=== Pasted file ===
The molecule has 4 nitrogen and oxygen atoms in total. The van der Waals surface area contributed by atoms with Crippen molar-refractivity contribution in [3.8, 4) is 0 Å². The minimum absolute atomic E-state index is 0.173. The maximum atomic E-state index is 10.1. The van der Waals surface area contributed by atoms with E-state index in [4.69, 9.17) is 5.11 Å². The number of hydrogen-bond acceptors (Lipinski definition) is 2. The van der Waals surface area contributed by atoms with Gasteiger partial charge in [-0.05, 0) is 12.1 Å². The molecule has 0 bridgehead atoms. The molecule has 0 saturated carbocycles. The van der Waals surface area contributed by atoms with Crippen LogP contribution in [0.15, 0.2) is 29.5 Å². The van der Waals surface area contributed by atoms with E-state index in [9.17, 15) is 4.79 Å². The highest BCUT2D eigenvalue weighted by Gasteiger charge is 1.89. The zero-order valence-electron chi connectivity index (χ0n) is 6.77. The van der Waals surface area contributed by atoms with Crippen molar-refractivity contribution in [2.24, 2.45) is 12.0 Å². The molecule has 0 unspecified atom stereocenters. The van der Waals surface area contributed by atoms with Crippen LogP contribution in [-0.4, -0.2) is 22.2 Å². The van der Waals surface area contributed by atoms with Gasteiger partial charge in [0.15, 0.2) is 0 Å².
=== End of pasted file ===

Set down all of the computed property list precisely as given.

The molecule has 4 nitrogen and oxygen atoms in total. The van der Waals surface area contributed by atoms with Crippen molar-refractivity contribution in [3.8, 4) is 0 Å². The minimum absolute atomic E-state index is 0.173. The maximum atomic E-state index is 10.1. The van der Waals surface area contributed by atoms with E-state index in [4.69, 9.17) is 5.11 Å². The number of hydrogen-bond acceptors (Lipinski definition) is 2. The van der Waals surface area contributed by atoms with Gasteiger partial charge in [-0.05, 0) is 12.1 Å². The molecule has 0 bridgehead atoms. The molecule has 0 saturated carbocycles. The van der Waals surface area contributed by atoms with Crippen LogP contribution in [0.15, 0.2) is 29.5 Å². The van der Waals surface area contributed by atoms with E-state index in [9.17, 15) is 4.79 Å². The highest BCUT2D eigenvalue weighted by Gasteiger charge is 1.89. The zero-order valence-electron chi connectivity index (χ0n) is 6.77. The van der Waals surface area contributed by atoms with Crippen molar-refractivity contribution in [2.24, 2.45) is 12.0 Å². The molecule has 0 unspecified atom stereocenters. The van der Waals surface area contributed by atoms with Crippen LogP contribution in [-0.4, -0.2) is 22.2 Å². The van der Waals surface area contributed by atoms with Gasteiger partial charge in [0.15, 0.2) is 0 Å².